There’s no disguising the fact that print journalism in America is experiencing a major crisis. Since 2006, newspaper employment has fallen by around 70 percent, and the total number of editorial staffers in local newsrooms across the U.S. has dropped by 58 percent to just 31,000. The biggest victim of this precipitous decline? Investigative reporting, which requires greater financial resources and institutional support than any other form of journalism.
In Southern California, although the Los Angeles Times and Orange County Register continue to publish impactful investigative projects, the disappearance of alternative weekly papers such as OC Weekly and LA Weekly (the latter of which still exists but produces only cultural coverage) has left a major gap in the kind of hard-hitting investigative work that previously held our public institutions accountable.
All of which explains why, in today’s volatile media climate, UCI’s Press Freedom Project is playing a critical role in keeping independent investigative reporting alive in California. The project began as a collaboration between Jack Lerner, a UCI clinical professor of law who specializes in intellectual property and copyright law, and Susan Seager, a UCI adjunct professor of law with a long background as a media defense lawyer and First Amendment advocate with powerhouse national law firm Davis Wright Tremaine.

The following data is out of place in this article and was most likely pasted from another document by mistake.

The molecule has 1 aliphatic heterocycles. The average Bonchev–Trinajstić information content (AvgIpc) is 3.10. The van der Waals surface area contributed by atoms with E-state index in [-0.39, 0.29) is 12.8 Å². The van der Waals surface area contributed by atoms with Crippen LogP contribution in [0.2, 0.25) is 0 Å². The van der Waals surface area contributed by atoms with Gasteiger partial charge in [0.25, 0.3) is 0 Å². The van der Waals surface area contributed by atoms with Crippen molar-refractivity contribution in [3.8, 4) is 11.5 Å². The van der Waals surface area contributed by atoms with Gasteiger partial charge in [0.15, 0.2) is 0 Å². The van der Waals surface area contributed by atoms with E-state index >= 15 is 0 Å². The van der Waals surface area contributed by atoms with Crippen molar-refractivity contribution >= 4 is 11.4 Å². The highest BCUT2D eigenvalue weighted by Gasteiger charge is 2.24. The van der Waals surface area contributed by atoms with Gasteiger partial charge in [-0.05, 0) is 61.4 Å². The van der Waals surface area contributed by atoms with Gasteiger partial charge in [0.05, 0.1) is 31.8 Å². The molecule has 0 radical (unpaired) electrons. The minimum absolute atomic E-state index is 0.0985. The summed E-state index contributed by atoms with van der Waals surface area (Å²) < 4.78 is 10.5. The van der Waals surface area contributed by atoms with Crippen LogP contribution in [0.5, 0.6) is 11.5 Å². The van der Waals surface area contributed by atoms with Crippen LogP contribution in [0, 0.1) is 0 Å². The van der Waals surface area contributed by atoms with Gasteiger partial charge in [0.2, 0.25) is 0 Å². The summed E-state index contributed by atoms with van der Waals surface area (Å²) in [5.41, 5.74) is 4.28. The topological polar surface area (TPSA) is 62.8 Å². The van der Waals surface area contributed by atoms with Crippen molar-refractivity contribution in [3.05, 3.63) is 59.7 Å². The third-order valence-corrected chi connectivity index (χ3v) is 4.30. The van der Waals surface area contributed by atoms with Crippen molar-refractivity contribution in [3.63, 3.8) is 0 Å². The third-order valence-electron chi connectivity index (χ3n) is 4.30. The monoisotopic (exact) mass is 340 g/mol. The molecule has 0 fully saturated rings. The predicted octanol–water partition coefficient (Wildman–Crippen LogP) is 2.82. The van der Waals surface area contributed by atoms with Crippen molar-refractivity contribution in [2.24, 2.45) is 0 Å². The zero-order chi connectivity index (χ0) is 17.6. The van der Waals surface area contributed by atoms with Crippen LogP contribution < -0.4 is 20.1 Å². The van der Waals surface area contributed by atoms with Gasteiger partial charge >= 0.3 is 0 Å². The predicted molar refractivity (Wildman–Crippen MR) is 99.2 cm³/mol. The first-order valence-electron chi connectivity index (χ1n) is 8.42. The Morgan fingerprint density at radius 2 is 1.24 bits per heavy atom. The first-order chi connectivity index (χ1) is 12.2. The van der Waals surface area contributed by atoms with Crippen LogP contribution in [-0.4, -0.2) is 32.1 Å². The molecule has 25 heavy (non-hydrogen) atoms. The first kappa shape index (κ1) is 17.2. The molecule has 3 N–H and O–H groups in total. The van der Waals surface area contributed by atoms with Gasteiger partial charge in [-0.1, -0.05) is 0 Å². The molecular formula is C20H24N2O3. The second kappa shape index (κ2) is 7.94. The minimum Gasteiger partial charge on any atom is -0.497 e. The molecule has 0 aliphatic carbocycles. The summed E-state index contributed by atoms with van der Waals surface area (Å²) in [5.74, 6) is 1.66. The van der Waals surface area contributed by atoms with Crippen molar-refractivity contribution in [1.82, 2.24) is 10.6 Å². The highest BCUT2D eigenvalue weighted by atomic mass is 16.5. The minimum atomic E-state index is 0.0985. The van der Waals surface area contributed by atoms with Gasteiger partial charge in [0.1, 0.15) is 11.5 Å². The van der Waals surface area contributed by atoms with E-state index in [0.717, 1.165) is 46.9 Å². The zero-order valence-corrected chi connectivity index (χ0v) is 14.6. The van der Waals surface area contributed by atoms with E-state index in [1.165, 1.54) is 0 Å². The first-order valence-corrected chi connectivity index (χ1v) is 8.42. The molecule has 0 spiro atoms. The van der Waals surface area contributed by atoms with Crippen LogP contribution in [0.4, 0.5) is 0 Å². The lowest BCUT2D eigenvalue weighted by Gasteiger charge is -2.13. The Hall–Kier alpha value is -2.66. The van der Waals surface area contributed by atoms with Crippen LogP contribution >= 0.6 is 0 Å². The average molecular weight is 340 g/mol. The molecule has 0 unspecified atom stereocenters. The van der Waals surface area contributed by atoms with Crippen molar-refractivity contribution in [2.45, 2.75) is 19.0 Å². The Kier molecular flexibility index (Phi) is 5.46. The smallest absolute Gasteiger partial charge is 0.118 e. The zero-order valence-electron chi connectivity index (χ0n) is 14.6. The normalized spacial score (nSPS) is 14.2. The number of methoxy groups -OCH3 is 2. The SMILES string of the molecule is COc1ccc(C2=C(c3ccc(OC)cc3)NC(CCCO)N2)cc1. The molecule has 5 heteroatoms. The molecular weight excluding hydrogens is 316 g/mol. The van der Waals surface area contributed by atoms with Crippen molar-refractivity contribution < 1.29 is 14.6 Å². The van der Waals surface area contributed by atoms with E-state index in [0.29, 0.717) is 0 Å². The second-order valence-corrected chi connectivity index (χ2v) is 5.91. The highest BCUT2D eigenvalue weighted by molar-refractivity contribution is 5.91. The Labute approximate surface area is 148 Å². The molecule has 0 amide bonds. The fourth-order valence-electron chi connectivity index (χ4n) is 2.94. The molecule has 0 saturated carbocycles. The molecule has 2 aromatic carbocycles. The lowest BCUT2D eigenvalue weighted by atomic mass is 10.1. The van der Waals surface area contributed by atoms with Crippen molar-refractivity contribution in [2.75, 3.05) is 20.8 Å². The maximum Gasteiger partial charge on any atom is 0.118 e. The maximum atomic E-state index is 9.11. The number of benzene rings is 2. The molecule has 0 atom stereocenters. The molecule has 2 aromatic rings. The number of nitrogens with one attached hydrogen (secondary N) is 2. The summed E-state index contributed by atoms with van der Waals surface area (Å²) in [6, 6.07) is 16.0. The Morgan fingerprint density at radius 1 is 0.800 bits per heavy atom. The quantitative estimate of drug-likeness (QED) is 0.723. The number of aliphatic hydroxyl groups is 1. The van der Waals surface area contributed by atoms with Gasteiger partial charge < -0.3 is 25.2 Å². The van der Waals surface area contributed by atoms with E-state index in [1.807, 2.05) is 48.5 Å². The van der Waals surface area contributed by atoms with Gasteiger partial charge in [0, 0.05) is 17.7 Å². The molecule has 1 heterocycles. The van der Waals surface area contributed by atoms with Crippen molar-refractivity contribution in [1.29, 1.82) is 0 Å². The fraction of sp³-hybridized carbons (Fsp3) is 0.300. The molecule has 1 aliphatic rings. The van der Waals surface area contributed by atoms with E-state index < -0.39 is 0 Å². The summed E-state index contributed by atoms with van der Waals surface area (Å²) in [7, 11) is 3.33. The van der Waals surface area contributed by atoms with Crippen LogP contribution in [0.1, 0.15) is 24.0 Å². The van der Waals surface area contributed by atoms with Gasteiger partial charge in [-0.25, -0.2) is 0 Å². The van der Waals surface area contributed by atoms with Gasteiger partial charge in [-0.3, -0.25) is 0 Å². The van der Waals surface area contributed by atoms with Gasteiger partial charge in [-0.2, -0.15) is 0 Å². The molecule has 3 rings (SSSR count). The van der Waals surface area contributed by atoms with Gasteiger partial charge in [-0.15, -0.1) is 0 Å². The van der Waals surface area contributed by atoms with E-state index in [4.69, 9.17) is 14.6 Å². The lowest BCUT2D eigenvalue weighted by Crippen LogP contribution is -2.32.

In 2018, the Press Freedom Project won a $225,000 startup grant from the Legal Clinic Fund for Local News, which is housed at The Miami Foundation to support law school clinics across the country that provide free legal services to independent and local journalists. This September, thanks to its string of legal victories, the UCI project was awarded another similarly sized grant from the fund that will allow it to continue its work.
The Press Freedom Project took shape when Lerner met Seager at a legal conference in 2016, and they discussed the concept of working together to advance investigative reporting. Lerner lobbied Seager to consider taking a major pay cut by leaving private practice and joining UCI as a lecturer to help teach future media lawyers. In 2018, she took the job. Says Lerner, “We immediately began taking on cases where journalists were being threatened with lawsuits or otherwise stymied by the public agencies they were investigating.”
The first Press Freedom Project court case, he recalls, involved T.J. Esposito, a Latino independent journalist in Bakersfield who had uncovered corruption there and had been subjected to a draconian gag order issued against him by the Kern County District Attorney’s Office. “We went to Bakersfield to get his gag order lifted,” Lerner says. “We were successful and began to take on other interesting projects, and in 2019 we were able to obtain funding for Susan to join the clinic full time.”